What kind of society abandons its own young? What kind of society allows the generations in power to favor themselves over those who follow them, and then lets them claim they're doing it out of selflessness?
Look around you.
This weekend we reviewed nine ways an extreme-right right social agenda has harmed the Millennial generation. But there's a cure for that, a formula that's rational, sane, wise, and fair. It involves time-tested techniques for jobs, growth, and education -- a New Deal for Millennials.
And a New Deal starts with new values.
Our weakening values can be found in the "above the fray" stance of presidents and pundits who treat Republicans' ruthless Randianism as if it were a moderate and reasonable point of view, rather than a morally bankrupt corporate-funded bid for economic totalitarianism.
Those frayed values can be found in that hollow streetcorner strut where GOP politicians holler out to deep-pocketed strangers, Pick me. No, me! I'll make your selfish agenda sing with the voters. Free market? "Yes!" Competition? "Oh, yes!" Contempt for the majority? "Yes, oh yes, God yes!"
But hollow values are also present in Wall Street Democrats who invert the GOP's What's the Matter with Kansas? formula by luring liberals with progressive stands on issues like gay marriage while eagerly pushing Wall Street's economic agenda. The Clinton, Cuomo, Booker crowd is doing exactly what the right did -- using social issues to draw people into voting against their own economic interests.
Social justice and economic justice aren't "either/or." They're "and/and."
Those empty values were present at last week's Clinton Global Initiative, where corporate-sponsored pitches about "public/private partnerships" pushed the oligarchy-friendly premise that the Federal government can't and won't help its citizens any longer. Conveniently, that would leave us at the mercy of Goldman Sachs, Morgan Stanley, and former President Clinton's other prominent corporate funders.
Those hollow values are present in the countless editorials at political organs like the Washington Post which falsely argue that we can't afford to preserve and expand Social Security and Medicare, or pose false choices between help at the dawn of life or fair play at its sunset.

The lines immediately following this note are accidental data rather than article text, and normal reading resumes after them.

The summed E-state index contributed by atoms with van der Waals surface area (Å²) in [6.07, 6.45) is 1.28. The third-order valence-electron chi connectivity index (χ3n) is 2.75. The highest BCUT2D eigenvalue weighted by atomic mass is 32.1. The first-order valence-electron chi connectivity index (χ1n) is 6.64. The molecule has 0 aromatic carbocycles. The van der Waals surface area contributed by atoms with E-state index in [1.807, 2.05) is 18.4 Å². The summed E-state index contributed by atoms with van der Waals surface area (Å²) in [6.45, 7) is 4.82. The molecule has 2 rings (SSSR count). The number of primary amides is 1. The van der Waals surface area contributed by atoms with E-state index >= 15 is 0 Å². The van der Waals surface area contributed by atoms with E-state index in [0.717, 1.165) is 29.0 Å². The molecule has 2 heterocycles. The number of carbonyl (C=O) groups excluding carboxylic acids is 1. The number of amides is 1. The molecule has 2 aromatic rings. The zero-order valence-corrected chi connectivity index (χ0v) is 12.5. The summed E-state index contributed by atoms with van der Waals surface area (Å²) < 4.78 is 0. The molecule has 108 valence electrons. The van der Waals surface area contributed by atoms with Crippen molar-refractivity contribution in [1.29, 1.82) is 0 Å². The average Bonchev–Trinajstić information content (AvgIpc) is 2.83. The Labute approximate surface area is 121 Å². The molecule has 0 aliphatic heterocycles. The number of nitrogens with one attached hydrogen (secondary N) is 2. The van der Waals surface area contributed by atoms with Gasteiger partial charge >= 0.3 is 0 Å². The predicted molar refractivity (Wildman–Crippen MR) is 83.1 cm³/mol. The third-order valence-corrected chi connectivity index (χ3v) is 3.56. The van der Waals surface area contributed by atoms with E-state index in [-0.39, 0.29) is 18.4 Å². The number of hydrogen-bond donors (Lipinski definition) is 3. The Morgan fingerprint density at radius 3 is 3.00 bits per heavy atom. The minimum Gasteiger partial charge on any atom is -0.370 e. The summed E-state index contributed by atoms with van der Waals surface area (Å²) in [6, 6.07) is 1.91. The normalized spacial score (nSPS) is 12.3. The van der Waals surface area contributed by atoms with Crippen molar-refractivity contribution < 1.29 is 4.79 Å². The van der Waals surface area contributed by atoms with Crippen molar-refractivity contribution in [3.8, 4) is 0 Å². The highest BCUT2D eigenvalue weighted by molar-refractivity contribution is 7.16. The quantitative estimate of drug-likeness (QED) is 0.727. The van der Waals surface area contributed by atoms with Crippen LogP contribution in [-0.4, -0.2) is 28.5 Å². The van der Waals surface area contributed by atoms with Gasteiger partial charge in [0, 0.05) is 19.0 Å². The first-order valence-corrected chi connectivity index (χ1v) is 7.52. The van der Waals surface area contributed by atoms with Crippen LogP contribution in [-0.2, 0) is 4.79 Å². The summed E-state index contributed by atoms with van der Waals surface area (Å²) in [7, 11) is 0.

They're present in the argument that we can't help Millennials with student debt, even as we toss them into a jobless economy. Or help them find jobs, as their lifelong earnings erode with every passing year.
Run, Millennials, Run
The Millennial generation doesn't need us, but here's a little unsolicited advice: Run! Run from the radical-right Republicans and demand sanity instead of madness. Run from anyone who tells you corporatist Democrats are the best you can hope for politically.
Run from Alan Simpson and Erskine Bowles and the other overpaid sales shills who claims that the way to "preserve entitlements for you" is to make sure they're eviscerated before you need them.
Run for the education "reformers" who claim there's no money to educate kids unless someone can make a profit.
Run from the people who tell you it's your fault jobs are so hard to find.
Run for your lives.
This isn't generous advice. It's actually very selfish. Truth is, we need you. We need your intelligence. We need your strength. We need your numbers.
The corporatists and extremists don't realize it, but our offer to help you is also a plea -- one that's is based on sound economic principle as well as sound moral reasoning.
Morally and economically, the answer is the same: When you win, we all win.
Who Owes Who?
A New Deal for Millennials would relieve the inhumane and unconscionable burden of debt we've imposed on college graduates. Ellen Brown wrote an excellent review of Elizabeth Warren's proposal to allow students to refinance through the Federal Reserve at the ultra-low rates offered to banks and other financial institutions.